Filing this certificate is free and can be done online. The process is completed within 7 to 10 days, although expedited processing is available at an additional fee. Note that your LLC name will no longer be reserved and will be available for use by others after termination.
Georgia does not require you to obtain tax clearance before dissolving an LLC. However, it is in your best interest to take care of this before you wind up the LLC.
Tax liabilities can follow the members if they are not taken care of and be cautious of the various tax accounts held with the state and federal governments. If you had employees in Georgia, you should have been paying Unemployment Insurance Tax and Employee Withholding Tax.
If the LLC sells goods and services in Georgia, then you paid sales and use tax. Closing your tax accounts entails filing a final return to the relevant agency. It would be best if you cleared all balances before you can close any tax account.
Out of State Regulations
If your LLC is registered to do business in other states, you will have to file separate forms with their Secretaries of State. This varies from state to state. You will find others referring to the certificate of termination as a termination of registration, certificate of termination of existence, application of withdrawal, or certificate of surrender.
The procedure and requirements for these processes also vary, and you will have to find out about them. Dissolving an LLC that operates in multiple states in Georgia only means you will still be liable for annual report fees and business taxes.
Can other parties dissolve an LLC?
Other than voluntary dissolution, an LLC can be dissolved through administrative or judicial action. These are scenarios where the LLC is dissolved without your consent due to misconduct or breach of law.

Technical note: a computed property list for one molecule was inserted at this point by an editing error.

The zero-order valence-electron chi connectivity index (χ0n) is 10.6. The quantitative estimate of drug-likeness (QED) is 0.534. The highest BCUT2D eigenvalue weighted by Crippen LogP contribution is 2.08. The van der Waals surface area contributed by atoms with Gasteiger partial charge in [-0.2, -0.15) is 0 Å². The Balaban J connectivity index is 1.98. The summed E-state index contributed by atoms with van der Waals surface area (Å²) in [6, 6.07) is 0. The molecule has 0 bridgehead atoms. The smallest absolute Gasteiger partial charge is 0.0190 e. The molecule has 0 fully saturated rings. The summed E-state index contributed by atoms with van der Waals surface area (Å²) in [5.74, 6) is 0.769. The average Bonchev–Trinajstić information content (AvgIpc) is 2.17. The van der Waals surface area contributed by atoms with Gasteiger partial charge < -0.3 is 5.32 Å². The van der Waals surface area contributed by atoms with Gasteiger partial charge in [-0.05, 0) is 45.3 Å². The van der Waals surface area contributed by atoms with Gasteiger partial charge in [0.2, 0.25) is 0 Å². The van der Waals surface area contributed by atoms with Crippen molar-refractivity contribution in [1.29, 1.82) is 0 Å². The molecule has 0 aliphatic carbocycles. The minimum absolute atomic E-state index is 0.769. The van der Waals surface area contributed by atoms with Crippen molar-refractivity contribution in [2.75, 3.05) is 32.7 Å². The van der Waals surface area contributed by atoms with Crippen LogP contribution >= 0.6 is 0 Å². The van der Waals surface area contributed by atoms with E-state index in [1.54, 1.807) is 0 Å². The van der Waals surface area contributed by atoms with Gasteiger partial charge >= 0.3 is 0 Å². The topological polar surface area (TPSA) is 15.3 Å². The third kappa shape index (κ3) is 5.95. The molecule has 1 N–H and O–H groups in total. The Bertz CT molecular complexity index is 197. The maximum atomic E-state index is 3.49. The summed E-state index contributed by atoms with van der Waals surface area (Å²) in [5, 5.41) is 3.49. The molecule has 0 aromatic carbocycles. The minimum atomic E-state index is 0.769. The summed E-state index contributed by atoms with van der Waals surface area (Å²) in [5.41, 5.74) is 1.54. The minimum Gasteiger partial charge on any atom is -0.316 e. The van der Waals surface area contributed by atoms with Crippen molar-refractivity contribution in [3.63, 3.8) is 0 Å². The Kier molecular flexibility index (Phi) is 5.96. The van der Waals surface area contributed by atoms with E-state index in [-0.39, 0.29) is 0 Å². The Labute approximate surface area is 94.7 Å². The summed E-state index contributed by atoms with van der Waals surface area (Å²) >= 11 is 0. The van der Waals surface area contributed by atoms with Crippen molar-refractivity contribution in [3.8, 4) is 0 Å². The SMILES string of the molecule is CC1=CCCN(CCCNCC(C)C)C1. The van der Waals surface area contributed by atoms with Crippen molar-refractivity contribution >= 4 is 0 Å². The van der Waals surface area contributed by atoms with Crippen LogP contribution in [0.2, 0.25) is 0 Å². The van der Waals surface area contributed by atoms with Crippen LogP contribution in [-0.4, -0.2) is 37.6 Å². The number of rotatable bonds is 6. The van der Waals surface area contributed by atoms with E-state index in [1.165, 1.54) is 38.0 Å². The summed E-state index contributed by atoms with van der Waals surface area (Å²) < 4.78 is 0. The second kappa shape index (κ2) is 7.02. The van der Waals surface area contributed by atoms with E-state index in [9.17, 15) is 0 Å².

The Secretary of State’s office imposes administrative dissolution. It is often done if you fail to comply with the state law or file an annual report. The Secretary of State has a lot of administrative power and can choose to dissolve your LLC for any reason.
The court issues judicial dissolution for a couple of reasons. If your LLC is engaged in a lawsuit or fails to comply with the laws, a court of law can order to have it dissolved.
Frequently Asked Questions
Answer: For voluntary dissolution, your business name is available the moment your Georgia LLC is terminated. If the Secretary of State terminates your LLC through administrative action, the name is protected for five years before someone can use it.
Answer: Suppose your LLC is primarily registered in another state and conducts business in Georgia. In that case, you will have to dissolve them in the primary state before applying to dissolve them in Georgia.
Answer: It all depends on the winding-up process and how complicated it is for your business. The Secretary of State does not require you to seek the services of a third party, and this is entirely up to you.
Generally, you can do it on your own if the winding-up process is not complicated, thanks to the online and expedited procedures. However, you will have to follow the procedures and go through all the steps before you can dissolve the LLC successfully.
When you form an LLC, ensure that you follow the rules of operation and stay true to your promise. This will help you be successful and sustain a good relationship with your customers and stakeholders.
Ensure that you meet the obligations required by the state as failure could land your business in trouble. When you plan to dissolve, plan for it before it happens, as some of the winding-up procedures can be time-consuming.
This is when your operating agreement comes into play, and if it fails to address the dissolution, the standard state laws will automatically kick in. These laws are written for all companies and might not be the best for your unique situation.
The state can impose fines if you walk away from an LLC, which can accrue over time and affect your financial position in the future. The processes are clear and ensure all loose ends are tied before you close shop and move on with your life.